Modern full

Ibi, Special Junmai, Ichi-Go, Non-Filtration Original Sake

Indulging in a penchant for word-play, the theme of this particular sake is Ichigo – which denotes both the word for 'strawberry' and the numbers 'one' and 'five'. As such, it is no surprise to find it packaged in such a vivid pink label, and having been drawn from the final stages of production in Tank No. 15 in the brewery. With a juicy and refreshing quality, balance of acidity and sweetness, and pronounced notes of strawberry, it both lives up to the name and delivers an attractive hot weather option. Being unpasteurised gives this variant a wilder, more lively character.

      Ibi, Special Junmai, Ichi-Go, Non-Filtration Original Sake (put on a water boiler)

      Indulging in a penchant for word-play, the theme of this particular sake is Ichigo – which denotes both the word for 'strawberry' and the numbers 'one' and 'five'. As such, it is no surprise to find it packaged in such a vivid pink label, and having been drawn from the final stages of production in Tank No. 15 in the brewery. With a juicy and refreshing quality, balance of acidity and sweetness, and pronounced notes of strawberry, it both lives up to the name and delivers an attractive hot weather option. Undergoing single-stage bottle pasteurization gives this variant a more subdued, rounded character.

      Emishiki, Kijoshu, Monsoon

      The resolve of the brewer in cultivating a new age in sake production and consumption is reflected in all aspects of this product, from bottle and label designs to their contents. Without exaggeration, the flagship of the Emishiki brand is a masterpiece, using the kijoshu method – whereby special, partly-fermented sake is used instead of water – to deliver a rich profile packed with notes of vanilla and chocolate within a resounding but clean sweetness.

      Tshushimaya, Miyama Nishiki produced in Shinshu, Junmai Ginjo, Non-Filtration Original Sake

      Making exclusive use of Miyama Nishiki – a rice variant originating in the old province of Shinshu, equating roughly to modern Nagano Prefecture – this is ginjo-grade sake in the junmai style, with a grain polish of 55% – those being the optimum set of conditions for brewing this particular variety. A lifted, elegant aroma of pineapple greets the nose, giving way to a mellow sweetness and a clear-cut acidity, which broaden on the palate. Its solid and balanced qualities make this a masterpiece.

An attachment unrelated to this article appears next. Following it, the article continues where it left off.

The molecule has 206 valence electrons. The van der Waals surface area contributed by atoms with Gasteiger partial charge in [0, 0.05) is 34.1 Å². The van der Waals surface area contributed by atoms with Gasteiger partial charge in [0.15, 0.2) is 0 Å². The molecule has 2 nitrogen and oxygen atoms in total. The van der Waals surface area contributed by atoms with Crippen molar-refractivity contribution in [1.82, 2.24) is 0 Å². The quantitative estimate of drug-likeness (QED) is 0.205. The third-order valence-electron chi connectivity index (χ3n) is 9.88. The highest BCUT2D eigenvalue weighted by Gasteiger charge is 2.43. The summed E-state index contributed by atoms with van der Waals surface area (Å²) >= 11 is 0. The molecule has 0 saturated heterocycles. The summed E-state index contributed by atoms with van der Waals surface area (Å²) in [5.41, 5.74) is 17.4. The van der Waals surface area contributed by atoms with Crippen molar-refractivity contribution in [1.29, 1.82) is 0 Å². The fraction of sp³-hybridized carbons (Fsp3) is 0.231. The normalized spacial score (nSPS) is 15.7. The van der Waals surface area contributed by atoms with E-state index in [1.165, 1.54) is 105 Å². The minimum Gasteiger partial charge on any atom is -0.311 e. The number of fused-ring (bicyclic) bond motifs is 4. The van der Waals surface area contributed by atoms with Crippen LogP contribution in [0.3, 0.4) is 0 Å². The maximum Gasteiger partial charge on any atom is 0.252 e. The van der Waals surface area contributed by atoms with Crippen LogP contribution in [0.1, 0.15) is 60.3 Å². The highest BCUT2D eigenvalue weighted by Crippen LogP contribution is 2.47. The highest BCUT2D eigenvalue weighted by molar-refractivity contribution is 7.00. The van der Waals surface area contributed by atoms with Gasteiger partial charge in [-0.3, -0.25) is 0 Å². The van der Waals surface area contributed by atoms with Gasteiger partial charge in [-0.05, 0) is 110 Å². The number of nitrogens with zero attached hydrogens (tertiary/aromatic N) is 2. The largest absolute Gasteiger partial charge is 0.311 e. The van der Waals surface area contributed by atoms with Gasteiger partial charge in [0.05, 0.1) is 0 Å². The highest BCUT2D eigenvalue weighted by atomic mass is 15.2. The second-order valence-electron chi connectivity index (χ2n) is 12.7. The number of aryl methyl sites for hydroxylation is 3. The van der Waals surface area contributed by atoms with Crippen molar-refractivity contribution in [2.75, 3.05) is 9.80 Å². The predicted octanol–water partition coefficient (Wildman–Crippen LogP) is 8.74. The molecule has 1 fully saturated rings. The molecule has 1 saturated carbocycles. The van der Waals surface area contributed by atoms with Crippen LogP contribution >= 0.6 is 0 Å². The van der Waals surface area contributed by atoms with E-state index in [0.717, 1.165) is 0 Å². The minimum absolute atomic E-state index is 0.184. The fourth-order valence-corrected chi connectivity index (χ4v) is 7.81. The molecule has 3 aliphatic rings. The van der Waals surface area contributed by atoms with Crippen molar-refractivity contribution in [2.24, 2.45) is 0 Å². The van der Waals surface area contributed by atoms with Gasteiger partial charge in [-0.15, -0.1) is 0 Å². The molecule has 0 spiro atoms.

Tsushimaya, Junmai, Miyama Nishiki, Non-Filtration Original Sake, Elevage

          Minus 5 °C more than half a year. In 27 BY, rice for sake “Miyama Nishiki” was used, which has the highest experience as A French word “Elevage” means “aging” in English. Non-filtration original sake pressed in winter was aged live in a brewery. It starts of mature strawberry but develops notes of melon. Its features are well-rounded body with volume and still enough savories.

              Tshushimaya, Kiwame no Yamada Nishiki, Junmai Daiginjo, Bottle Enclosure

              Using rice from Hyogo Prefecture, this daiginjo-grade sake in the junmai style pushes Yamada Nishiki to its limits with a 45% polish rate on the grain, leaving it to brew in a small tank under the coldest conditions, before undergoing bottling, a single pasteurization, and further maturation at 10℃. The result is a brilliant but delicate, aroma of fruits and superbly sculpted body. Thoroughly deserving of the name Kiwame – or 'Pinnacle'.

                Bunkajin, Junmai

                With primary flavors of citrus fruit or Muscat, it appears mild at first, then develops a plush, juicy, slightly sour character that rounds out the palate. Full-bodied but expertly balanced, it delivers an invigorating sensation, no better testified than in its Platinum award and top five selection in the 2017 Kura Master sake competition in France.

                Bunkajin, liseur, special junmai

                A French term, "liseur" denotes one with a deep passion and insatiable appetite for literature, and this sake embodies the principle, not in quantity, but in the depth of appreciation for a similar product of craftsmanship. When first poured, it presents as closed and inscrutable, but gradually opens up to reveal a more alluring character, with a refined aroma of Muscat, refreshingly sharp acidity, and a full mouthfeel that all harmonize perfectly. Recommended for those approaching sake for the first time or with a more delicate palate. Will continue to develop over time after uncapping.

                  Bunkajin, Junmai Ginjo, Omachi

                  Establishing a new foundation, overlaid with the tropical character typical of Ginjo grade sake, the “Bunkajin” Junmai Ginjo is one of three masterpieces of that style offered by this producer. With the other two making use of the Yamada Nishiki and Gin no Yume rice varieties, this limited edition uses Omachi rice exclusively. Being the oldest and most primitive rice strain grown in Japan, Omachi presents a technical challenge that all sake brewers wish to face at least – and, owing to the difficulty, perhaps only – once in their career. The rich body is immediately apparent, following quickly by acidity, before settling into a decadent and beguiling finish. The rich body is immediately apparent, following quickly by acidity, before settling into a decadent and beguiling finish.